Evaluating an Employee with a Disability

More people with disabilities of all kinds are getting into the workforce, bringing with them innovation, but also challenges. One of these challenges is how to evaluate these employees fairly, especially if they have severe physical or intellectual disabilities.

To maintain legal compliance, companies may need to assess individuals with disabilities in accordance with the Americans with Disabilities Act (ADA) while maintaining a level of fairness that translates well to team performance. Use these tips to make the most out of a performance evaluation when you evaluate employees with disabilities:

  • Do use fair assessment standards for all employees: The ADA requires that you provide reasonable accommodations for disabled employees so they can perform their jobs. It doesn’t restrict employers from using typical performance standards to rate all employees, regardless of disability.
  • Do not use an individual’s disability to excuse or qualify workplace behaviors: A company should never use a disability as a qualifier for performance. You have the right to hold disabled employees to the same standards as other employees, so avoid using language such as, “The performance was surprisingly good, considering Mary’s situation.”
  • Do address potential problems that have arisen because of a disability: Some disabled employees may struggle with their situations at certain times more than others will. While you should use the same performance review standards, it doesn’t mean you turn a blind eye to a person’s disability status. If someone is demonstrating behaviors inconsistent with past performance, discuss the behavior and reasonable solutions with the employee.
  • Do recognize the potential for a disabled employee in the wider company strategy: Many companies cater to a diverse range of customers. Understanding the unique perspective of a disabled employee can open the door to creative problem solving, enhanced customer support, and attaining strategic business goals. A disability often does not prevent employees from performing at an equal or superior level to nondisabled employees.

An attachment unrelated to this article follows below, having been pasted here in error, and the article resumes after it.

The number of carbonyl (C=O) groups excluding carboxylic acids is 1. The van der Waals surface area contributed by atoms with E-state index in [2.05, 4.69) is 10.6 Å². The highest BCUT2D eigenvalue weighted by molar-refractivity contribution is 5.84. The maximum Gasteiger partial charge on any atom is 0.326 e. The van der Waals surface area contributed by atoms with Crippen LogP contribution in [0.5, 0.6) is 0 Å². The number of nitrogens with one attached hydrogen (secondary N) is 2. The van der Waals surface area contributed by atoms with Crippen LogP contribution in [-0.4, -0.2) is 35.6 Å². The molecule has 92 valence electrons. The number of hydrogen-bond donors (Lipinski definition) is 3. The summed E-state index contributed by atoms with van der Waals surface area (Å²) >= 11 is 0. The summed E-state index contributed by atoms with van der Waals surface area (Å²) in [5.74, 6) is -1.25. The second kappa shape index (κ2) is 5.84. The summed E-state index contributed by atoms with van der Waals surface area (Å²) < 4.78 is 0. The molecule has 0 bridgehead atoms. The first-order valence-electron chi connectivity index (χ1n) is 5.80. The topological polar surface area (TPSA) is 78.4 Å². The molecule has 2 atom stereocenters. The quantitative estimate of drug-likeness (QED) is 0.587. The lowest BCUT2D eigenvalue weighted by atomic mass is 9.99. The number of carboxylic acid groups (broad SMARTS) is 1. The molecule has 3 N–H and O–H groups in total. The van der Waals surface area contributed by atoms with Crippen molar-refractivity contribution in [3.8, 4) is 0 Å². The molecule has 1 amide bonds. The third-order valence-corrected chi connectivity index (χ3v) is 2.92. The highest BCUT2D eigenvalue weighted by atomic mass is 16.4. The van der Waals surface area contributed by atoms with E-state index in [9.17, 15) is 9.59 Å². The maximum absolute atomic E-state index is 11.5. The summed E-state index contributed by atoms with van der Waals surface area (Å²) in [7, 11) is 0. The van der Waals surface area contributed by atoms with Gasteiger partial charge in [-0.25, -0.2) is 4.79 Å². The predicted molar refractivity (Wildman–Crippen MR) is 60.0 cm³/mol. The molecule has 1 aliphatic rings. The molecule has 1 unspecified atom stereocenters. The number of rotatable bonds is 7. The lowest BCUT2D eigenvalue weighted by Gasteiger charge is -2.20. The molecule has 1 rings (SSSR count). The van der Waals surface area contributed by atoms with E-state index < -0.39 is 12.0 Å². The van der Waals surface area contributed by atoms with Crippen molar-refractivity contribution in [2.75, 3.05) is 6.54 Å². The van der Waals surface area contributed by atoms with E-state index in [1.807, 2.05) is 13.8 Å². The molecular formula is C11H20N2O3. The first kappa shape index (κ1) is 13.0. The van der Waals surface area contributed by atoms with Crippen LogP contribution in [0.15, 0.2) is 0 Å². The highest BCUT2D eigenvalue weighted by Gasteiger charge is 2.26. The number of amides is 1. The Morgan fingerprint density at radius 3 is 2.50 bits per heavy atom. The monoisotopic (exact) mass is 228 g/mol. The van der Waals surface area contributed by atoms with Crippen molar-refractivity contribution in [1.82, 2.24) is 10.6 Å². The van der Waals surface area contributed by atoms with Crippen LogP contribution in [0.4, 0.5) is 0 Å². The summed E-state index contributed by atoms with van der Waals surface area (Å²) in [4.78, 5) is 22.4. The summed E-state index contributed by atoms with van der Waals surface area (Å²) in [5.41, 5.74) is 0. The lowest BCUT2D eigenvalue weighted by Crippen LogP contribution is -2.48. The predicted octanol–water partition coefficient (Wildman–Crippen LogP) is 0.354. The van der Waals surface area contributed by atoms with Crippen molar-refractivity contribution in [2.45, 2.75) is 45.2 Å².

• Do use constructive feedback: As with nondisabled employees, focusing on constructive criticism will yield more results than using negative criticism. In fact, framing feedback in negative language invites legal consequences regardless of an employee’s identifying characteristics. If an employee feels that feedback relates directly to a disability or other innate characteristic such as religion, race, or gender, the company could face an Equal Employment Opportunity Commission compliant and subsequent investigation.
  • Do maintain quantitative data regarding worker productivity: Get the facts before you actively avoid hiring a disabled individual or use a disability as a reason behind performance problems. Many studies suggest that there is little to no difference between disabled and nondisabled employees regarding work performance. In fact, companies that have disabled employees notice a higher level of employee retention and overall productivity.

Handling a disability in the workplace may be a new situation for many businesses, but it can also enrich team dynamics and serve as a motivating factor for other employees. Using standardized employee evaluations is one way to prevent accidental bias or discrimination and ensure that disabled employees have access to reasonable accommodations. Make the most out of your team reviews by investing in great performance review template today.

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